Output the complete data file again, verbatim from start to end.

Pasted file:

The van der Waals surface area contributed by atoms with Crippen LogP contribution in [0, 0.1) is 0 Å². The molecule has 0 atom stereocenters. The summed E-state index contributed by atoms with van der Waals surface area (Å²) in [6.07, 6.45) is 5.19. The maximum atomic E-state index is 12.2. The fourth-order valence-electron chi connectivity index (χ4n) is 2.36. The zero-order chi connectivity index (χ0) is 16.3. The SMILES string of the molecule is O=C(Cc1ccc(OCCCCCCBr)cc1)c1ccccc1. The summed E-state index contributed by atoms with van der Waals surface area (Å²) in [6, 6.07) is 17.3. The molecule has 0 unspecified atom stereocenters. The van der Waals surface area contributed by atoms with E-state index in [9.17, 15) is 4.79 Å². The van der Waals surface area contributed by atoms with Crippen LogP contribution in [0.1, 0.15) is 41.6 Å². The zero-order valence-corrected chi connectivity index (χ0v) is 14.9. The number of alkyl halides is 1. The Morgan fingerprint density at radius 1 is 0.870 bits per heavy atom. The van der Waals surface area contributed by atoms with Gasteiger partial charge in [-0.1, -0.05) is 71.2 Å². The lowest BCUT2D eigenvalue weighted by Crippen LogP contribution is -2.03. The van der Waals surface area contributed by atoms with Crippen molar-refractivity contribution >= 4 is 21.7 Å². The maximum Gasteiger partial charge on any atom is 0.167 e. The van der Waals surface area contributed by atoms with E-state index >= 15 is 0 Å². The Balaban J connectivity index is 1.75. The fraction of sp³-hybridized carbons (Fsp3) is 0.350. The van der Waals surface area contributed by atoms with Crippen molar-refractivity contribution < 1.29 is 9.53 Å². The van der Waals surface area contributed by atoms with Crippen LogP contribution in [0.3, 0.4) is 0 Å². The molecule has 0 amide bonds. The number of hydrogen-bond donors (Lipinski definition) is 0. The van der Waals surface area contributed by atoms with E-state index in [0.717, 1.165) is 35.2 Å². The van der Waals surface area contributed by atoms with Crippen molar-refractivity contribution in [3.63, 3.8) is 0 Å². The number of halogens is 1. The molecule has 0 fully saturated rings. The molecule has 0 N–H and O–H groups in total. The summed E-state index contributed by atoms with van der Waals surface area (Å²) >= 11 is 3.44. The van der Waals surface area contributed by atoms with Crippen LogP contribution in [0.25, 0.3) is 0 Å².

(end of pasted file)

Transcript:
The van der Waals surface area contributed by atoms with Crippen LogP contribution in [0, 0.1) is 0 Å². The molecule has 0 atom stereocenters. The summed E-state index contributed by atoms with van der Waals surface area (Å²) in [6.07, 6.45) is 5.19. The maximum atomic E-state index is 12.2. The fourth-order valence-electron chi connectivity index (χ4n) is 2.36. The zero-order chi connectivity index (χ0) is 16.3. The SMILES string of the molecule is O=C(Cc1ccc(OCCCCCCBr)cc1)c1ccccc1. The summed E-state index contributed by atoms with van der Waals surface area (Å²) in [6, 6.07) is 17.3. The molecule has 0 unspecified atom stereocenters. The van der Waals surface area contributed by atoms with E-state index in [9.17, 15) is 4.79 Å². The van der Waals surface area contributed by atoms with Crippen LogP contribution in [0.1, 0.15) is 41.6 Å². The zero-order valence-corrected chi connectivity index (χ0v) is 14.9. The number of alkyl halides is 1. The Morgan fingerprint density at radius 1 is 0.870 bits per heavy atom. The van der Waals surface area contributed by atoms with Gasteiger partial charge in [-0.1, -0.05) is 71.2 Å². The lowest BCUT2D eigenvalue weighted by Crippen LogP contribution is -2.03. The van der Waals surface area contributed by atoms with Crippen molar-refractivity contribution >= 4 is 21.7 Å². The maximum Gasteiger partial charge on any atom is 0.167 e. The van der Waals surface area contributed by atoms with E-state index >= 15 is 0 Å². The Balaban J connectivity index is 1.75. The fraction of sp³-hybridized carbons (Fsp3) is 0.350. The van der Waals surface area contributed by atoms with Crippen molar-refractivity contribution < 1.29 is 9.53 Å². The van der Waals surface area contributed by atoms with Crippen LogP contribution in [0.3, 0.4) is 0 Å². The molecule has 0 amide bonds. The number of hydrogen-bond donors (Lipinski definition) is 0. The van der Waals surface area contributed by atoms with E-state index in [0.717, 1.165) is 35.2 Å². The van der Waals surface area contributed by atoms with Crippen molar-refractivity contribution in [3.63, 3.8) is 0 Å². The number of halogens is 1. The molecule has 0 fully saturated rings. The molecule has 0 N–H and O–H groups in total. The summed E-state index contributed by atoms with van der Waals surface area (Å²) >= 11 is 3.44. The van der Waals surface area contributed by atoms with Crippen LogP contribution in [0.25, 0.3) is 0 Å².